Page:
neil asked: do the Kings ever practice the shoot out??? Has the Kings system change in the last 4 games..( less dump and chase…more pinching by the d)???

Answers: 1) Yes, regularly. 2) No.


Jimbo1007 asked: Just curious about the Shots on Goal statistic. A shot that hits the post or crossbar is not counted as SOG because the goalie didn’t have to make the save. So if a defenseman flips the puck out of his zone, and it rolls toward the net where the goalie stops it in the crease,is that counted as an SOG?

Answer: It’s highly subjective and, from my experiences, not always accurate. At one game this year, another reporter and I were seated near the gentleman who kept the official shots on goal. At one point, he turned to his left and said, “Did you see who got that second shot?” I thought, “Hmmm.”

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Adrian Kempe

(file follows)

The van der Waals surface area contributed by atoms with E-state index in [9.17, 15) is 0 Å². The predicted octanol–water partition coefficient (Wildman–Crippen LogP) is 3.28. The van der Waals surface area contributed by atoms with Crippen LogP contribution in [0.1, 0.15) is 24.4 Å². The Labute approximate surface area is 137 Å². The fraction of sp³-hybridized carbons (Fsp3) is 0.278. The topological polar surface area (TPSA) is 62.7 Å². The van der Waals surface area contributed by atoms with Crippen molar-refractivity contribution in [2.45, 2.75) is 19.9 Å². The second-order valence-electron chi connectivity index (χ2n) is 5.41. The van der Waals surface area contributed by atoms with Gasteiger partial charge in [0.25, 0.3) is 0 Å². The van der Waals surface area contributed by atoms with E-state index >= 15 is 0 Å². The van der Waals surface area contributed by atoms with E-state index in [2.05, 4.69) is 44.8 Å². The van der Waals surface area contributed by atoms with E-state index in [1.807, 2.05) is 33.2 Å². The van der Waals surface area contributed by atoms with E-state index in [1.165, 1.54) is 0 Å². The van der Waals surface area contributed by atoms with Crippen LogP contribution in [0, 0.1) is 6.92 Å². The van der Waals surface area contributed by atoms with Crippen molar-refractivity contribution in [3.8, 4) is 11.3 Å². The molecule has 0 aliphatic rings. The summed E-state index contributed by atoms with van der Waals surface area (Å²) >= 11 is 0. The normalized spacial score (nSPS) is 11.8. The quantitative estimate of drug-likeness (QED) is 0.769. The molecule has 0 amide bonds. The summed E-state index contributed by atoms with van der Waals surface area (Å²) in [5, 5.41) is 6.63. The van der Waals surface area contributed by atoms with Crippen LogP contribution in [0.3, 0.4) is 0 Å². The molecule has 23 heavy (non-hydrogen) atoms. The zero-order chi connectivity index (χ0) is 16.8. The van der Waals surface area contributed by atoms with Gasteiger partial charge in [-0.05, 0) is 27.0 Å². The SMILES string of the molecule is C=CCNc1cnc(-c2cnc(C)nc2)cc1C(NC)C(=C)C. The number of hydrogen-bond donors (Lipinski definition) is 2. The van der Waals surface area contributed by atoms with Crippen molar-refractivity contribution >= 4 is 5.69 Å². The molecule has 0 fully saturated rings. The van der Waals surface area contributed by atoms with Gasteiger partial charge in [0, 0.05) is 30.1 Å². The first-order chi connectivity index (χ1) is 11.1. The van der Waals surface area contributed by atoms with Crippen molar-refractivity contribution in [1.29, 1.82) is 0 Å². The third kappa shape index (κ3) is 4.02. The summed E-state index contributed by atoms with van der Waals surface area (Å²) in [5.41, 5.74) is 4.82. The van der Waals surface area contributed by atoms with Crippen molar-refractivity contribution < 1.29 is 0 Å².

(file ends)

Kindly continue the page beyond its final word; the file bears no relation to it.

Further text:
#9 | 6′ 2″ | 195 lb | Age: 21

Born: September 13, 1996
Birthplace: Kramfors, SWE
Position: LW
Handedness: Left


Kempe was selected by the Kings in the first round (29th overall) in the 2014 NHL Draft.

Alex Iafallo

#19 | 6′ | 185 lb | Age: 23

Born: December 21, 1993
Birthplace: Eden, NY, USA
Position: C
Handedness: Left


Iafallo was signed by the Kings as an unrestricted free agent on April 18, 2017.

Anze Kopitar

#11 | 6′ 3″ | 224 lb | Age: 29

Born: August 24, 1987
Birthplace: Jesenice, SVN
Position: C
Handedness: Left


As the 11th overall pick in the 2005 NHL Entry Draft, Kopitar became the first Slovenian to play in the NHL. Kopitar has spent his entire NHL career with the Kings, and following the 2015–16 season, was named the Kings’ captain. Noted for both his offensive and defensive play, Kopitar was awarded the Frank J. Selke Trophy as the best defensive forward in the NHL in 2016.